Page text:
Using Active Record Migrations.
First we need to create our migration files, here I’m using a Rake commandment to accomplish this.
After running the above command, your db/migrate folder should create all your new migrations. Now let’s go ahead and make our models.. “In the context of an application, these classes are commonly referred to as models. Models can also be connected to other models; this is done by defining associations.” Make our new ruby files inside our models folder.
Once created, let’s have our classes inherit from ActiveRecord::Base (line 1 below). This is essentially giving our classes access to a few things in ActiveRecord.
The ‘has_many’ and ‘belongs_to’ are ActiveRecord macros given to us through this inheritance. It’s now time to add code to our ‘migration files’ that will essentially create these 2 tables and their associated relationship. Check out the ruby docs for more information on active-record associations. (https://guides.rubyonrails.org/association_basics.html).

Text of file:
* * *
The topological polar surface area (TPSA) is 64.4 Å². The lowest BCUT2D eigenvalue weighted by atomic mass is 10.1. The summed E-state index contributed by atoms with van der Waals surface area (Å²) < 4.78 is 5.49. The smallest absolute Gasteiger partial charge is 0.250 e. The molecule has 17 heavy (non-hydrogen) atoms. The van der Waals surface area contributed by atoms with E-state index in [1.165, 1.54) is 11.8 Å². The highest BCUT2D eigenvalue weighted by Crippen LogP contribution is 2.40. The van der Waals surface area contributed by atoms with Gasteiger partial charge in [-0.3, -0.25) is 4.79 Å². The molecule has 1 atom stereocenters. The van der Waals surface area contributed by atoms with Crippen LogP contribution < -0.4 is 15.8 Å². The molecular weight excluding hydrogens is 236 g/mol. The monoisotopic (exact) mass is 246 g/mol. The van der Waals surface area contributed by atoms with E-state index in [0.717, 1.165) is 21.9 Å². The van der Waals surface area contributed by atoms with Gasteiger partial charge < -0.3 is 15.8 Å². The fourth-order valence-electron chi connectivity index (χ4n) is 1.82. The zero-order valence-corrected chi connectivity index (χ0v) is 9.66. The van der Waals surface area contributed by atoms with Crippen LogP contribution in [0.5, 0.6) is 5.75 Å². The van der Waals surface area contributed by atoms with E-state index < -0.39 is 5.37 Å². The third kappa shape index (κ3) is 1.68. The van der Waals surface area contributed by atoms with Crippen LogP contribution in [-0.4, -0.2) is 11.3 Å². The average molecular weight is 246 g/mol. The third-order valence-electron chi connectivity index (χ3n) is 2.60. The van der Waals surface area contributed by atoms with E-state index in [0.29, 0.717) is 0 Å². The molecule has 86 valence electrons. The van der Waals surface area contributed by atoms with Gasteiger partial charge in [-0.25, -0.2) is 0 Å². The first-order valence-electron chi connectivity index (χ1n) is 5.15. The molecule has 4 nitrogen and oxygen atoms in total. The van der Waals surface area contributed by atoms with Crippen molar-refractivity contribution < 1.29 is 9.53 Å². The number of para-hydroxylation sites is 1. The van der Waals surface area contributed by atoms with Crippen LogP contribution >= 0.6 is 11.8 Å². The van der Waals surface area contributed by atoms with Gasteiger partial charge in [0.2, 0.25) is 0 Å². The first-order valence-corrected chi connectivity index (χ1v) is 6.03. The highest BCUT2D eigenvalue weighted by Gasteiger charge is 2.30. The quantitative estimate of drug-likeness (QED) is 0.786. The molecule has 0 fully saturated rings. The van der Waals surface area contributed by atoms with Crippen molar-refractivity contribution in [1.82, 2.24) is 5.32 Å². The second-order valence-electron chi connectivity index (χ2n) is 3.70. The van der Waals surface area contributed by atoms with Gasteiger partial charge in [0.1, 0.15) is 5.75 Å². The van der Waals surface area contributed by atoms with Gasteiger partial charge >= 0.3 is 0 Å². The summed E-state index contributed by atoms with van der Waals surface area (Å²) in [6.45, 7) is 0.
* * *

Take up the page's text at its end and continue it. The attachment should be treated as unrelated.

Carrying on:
Stop and think for a second…could a game-review exist without a game? NO. So let’s make our game table first. The #change method was created when we created those migrations. Inside the method we are saying “create a table called games, and make 3 columns: title, price, and platform make them all strings.” Now that we have our games table, let’s make the reviews table it associates itself with.
Since a game has_many reviews, the reviews table will need to keep track of the games with a game_id key. This will match the ID of an actual game instance in the ‘games’ table. Once this is all setup, we can then run a command to migrate these tables to the database using “rake db:migrate”.
Now you can imagine we have our two tables: game and review, inside our database, but what about the actual value of the data itself? Is there a way to add our own information? Yes!
Using active record macros gives us methods like, #create and #destroy_all. Here we are creating two games and two reviews. Each game and review have their own IDs, but each review has a game_id that correlates to the actual ID of the game it belongs to. Now if we try and type ‘rake console’ we can see our data and how we can work with it.
Inside our rake console, we can try Game.all to get all the games, and Game.first.reviews will give you an array of reviews associated to that game. The text in purple that starts with “SELECT” is SQL doing its duty under the hood.